A good craft beer can change minds. And Penn Brewery is helping the craft trend. At the brewpub, palates are stimulated by the nuanced tastes of its housemade beers. Located in Pittsburgh’s Deutschtown neighborhood, the brewpub has a storied history in the Steel City, maintaining a reputation as one of the most integral breweries in the region.
Come the first weekend in June, the brewpub once again will celebrate its craft and microbrew brethren during the 16th annual Microbrewers Fest. Welcoming between 25 and 30 microbrewers from the region, as well as some brewers that make the sojourn from the West Coast, the fest is the perfect summer kickoff for the brewery.
To recruit brewers, Penn’s co-owner Linda Nyman sends recruiting letters to brewers based on historic participation and those who have showed interest in attending the fest. “A lot of local players are very interested because they’re right in our backyard,” she explains. “Sometimes it’s just personal relationships that bring people to Penn to participate.”
Split into two different three-hour sessions, guests can “buy as many samples as they wish to try,” Nyman says. Guests “get a glass to sip beers,” she says, a meal and live entertainment — this year the fest will host The Flow Band and Big Leg Emma — for a ticket price of $45 until the end of May and $60 after that.
“Obviously, we want to bring in beers that are true craft beers,” Nyman says, and Penn Brewery’s commitment to high-end housemade beers lends itself to being a fundamental aspect in the craft brew phenomenon.
“If you look at what’s driving the beer category, it’s craft beer,” Nyman explains.
Penn Brewery has been a craft beer trailblazer. As a hangout for locals, the Pittsburgh hotspot embraces beer lovers and novices alike; during the Microbrewers Fest, “we anticipate 800 to 900 tickets per session,” Nyman says. “It’s a good time, and people really like coming out.”
Pittsburgh's Penn Brewery will host its 16th annual Microbrewers Fest in June.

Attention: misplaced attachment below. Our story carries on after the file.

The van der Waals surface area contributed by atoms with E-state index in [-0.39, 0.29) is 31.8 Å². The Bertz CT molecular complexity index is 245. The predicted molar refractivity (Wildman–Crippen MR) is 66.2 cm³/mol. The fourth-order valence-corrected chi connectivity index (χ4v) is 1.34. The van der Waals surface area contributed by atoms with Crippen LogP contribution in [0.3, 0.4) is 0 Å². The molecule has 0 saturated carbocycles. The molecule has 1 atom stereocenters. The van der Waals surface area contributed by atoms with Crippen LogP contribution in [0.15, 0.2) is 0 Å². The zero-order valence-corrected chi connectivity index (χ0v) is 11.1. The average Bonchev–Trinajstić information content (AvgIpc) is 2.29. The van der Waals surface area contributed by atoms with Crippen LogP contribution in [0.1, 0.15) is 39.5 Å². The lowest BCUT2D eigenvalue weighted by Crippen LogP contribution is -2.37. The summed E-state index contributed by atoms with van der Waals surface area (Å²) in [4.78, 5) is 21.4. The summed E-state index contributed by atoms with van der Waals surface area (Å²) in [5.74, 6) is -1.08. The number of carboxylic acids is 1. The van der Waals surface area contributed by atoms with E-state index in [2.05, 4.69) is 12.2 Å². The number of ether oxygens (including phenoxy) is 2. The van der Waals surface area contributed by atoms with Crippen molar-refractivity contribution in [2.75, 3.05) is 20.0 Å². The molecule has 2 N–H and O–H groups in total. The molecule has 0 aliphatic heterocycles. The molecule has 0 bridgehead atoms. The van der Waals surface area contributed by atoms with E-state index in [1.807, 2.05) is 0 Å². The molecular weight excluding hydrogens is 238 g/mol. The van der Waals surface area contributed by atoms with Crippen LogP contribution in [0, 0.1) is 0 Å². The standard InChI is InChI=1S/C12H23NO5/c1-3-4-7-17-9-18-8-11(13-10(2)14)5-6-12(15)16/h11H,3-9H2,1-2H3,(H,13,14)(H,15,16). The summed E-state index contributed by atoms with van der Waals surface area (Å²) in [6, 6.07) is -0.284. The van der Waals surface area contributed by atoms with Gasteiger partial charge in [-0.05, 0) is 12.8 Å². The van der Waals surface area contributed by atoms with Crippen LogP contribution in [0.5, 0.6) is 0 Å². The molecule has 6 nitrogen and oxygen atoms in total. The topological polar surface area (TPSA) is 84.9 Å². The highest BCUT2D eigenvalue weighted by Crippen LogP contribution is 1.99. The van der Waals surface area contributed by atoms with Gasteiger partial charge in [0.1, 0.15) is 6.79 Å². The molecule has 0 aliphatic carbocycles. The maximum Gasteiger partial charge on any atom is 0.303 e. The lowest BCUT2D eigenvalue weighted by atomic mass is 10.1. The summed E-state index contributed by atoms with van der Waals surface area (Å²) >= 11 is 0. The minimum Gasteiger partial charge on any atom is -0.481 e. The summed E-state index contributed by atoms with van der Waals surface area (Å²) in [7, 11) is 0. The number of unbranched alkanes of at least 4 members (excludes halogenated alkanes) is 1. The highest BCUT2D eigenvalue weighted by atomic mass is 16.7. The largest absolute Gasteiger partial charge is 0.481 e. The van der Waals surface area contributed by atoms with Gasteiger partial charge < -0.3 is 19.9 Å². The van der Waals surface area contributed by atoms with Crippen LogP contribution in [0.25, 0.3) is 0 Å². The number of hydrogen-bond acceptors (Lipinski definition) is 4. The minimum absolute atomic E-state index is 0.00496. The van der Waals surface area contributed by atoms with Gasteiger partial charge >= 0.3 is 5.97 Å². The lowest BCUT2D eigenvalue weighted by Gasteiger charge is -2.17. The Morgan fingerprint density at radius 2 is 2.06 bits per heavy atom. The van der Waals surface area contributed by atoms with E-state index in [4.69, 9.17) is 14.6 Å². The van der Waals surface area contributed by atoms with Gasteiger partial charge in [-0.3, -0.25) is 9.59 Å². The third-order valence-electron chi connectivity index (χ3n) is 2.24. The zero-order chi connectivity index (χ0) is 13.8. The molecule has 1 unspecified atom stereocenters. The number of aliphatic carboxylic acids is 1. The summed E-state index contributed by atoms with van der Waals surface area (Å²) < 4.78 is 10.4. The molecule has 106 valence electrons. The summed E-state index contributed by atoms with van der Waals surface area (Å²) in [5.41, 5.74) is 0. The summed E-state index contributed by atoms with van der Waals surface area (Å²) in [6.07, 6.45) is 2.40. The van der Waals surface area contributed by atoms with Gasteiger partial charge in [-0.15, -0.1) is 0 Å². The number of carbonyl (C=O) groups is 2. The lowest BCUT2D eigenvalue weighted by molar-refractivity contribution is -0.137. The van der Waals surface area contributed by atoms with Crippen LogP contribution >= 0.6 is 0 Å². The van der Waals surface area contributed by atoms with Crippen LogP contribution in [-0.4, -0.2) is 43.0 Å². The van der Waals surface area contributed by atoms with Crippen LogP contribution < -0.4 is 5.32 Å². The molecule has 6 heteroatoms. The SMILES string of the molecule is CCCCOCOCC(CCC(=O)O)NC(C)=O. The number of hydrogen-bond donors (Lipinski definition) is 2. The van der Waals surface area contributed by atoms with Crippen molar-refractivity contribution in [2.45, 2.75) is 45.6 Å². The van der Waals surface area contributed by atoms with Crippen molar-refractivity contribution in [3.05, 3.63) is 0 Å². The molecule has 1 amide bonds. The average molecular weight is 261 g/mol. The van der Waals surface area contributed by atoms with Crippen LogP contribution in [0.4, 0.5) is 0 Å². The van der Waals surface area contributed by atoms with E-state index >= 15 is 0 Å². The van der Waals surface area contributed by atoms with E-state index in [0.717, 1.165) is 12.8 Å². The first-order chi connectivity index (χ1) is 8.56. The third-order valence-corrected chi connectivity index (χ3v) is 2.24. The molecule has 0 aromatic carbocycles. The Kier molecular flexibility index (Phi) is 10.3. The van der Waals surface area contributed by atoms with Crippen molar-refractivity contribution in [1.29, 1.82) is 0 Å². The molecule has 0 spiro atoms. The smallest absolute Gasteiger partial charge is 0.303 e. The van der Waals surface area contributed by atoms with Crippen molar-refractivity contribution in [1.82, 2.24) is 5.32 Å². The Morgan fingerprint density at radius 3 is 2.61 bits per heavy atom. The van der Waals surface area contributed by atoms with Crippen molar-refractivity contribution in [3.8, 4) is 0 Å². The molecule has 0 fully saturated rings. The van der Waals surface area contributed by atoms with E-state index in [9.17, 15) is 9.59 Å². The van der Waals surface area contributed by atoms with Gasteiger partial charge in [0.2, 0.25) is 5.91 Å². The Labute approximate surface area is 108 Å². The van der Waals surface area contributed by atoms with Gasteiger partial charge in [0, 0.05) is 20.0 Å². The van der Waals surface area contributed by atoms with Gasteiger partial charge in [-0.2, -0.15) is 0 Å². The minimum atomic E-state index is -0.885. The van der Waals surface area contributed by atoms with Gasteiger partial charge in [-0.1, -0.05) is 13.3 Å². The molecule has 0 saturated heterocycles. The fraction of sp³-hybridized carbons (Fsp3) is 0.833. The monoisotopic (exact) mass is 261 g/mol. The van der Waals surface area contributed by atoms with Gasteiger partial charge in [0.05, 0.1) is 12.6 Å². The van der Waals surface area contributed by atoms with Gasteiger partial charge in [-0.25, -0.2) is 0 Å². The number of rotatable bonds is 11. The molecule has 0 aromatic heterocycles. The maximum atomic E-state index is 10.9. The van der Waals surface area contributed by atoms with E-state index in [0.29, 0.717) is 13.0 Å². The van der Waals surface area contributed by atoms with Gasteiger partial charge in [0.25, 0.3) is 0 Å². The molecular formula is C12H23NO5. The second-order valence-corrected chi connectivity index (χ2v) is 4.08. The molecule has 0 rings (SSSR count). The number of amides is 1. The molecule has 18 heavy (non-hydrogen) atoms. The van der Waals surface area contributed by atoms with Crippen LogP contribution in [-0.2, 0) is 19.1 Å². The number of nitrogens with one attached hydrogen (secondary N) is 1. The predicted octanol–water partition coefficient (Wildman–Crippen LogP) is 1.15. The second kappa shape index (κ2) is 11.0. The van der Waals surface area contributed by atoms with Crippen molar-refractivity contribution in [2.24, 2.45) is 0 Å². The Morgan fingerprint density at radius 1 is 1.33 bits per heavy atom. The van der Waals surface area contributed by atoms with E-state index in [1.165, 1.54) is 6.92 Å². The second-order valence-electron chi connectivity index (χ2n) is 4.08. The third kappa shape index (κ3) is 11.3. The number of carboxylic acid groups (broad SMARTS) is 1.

In many cases, Nyman says, brewers come out to learn about and try new styles during the outdoor event.
But it's not easy to host more than 1,600 people. Years of practice mean the brewery knows what it’s doing: It has been honing its skills and perfecting the event with each passing year.
“We generally make little tweaks each and every year,” Nyman says. The layout and traffic flow are important to the event and that often changes as well as food offerings and the different beers featured.
“One of the deliberate improvements is simply making sure we have more Porta-Johns,” she quips.
Although courting brewers and guests is time-consuming work — not to mention hiring extra staff to help collect tickets or hand out sample glasses — the event has a lucrative return on investment.
“This is definitely a profitable event for us,” Nyman says. “It is a nice event. This and Oktoberfest are high points for us on the calendar, and people enjoy coming.”
Part of the proceeds will be donated to the Community Alliance of Spring Garden and East Deutschtown and Make-a-Wish Foundation.
As Pittsburgh grows and evolves its beer-loving ways, Penn Brewery benefits from this progress, and Nyman notes that the changing attitude is drawing adventuresome palates to the blue-collar city. During the recent and inaugural Pittsburgh Craft Beer Week, Nyman explains the city rallied around the event, showcasing several hundred functions, ultimately surpassing all expectations.
“That was really, really successful … We were expecting 50 or 60 (events). It gave Penn and everyone in the industry a shot in the arm and introduced what craft beer is all about and that was the intent.”
That positive momentum is just what Penn Brewery needs as it gears up for Microbrewers Fest.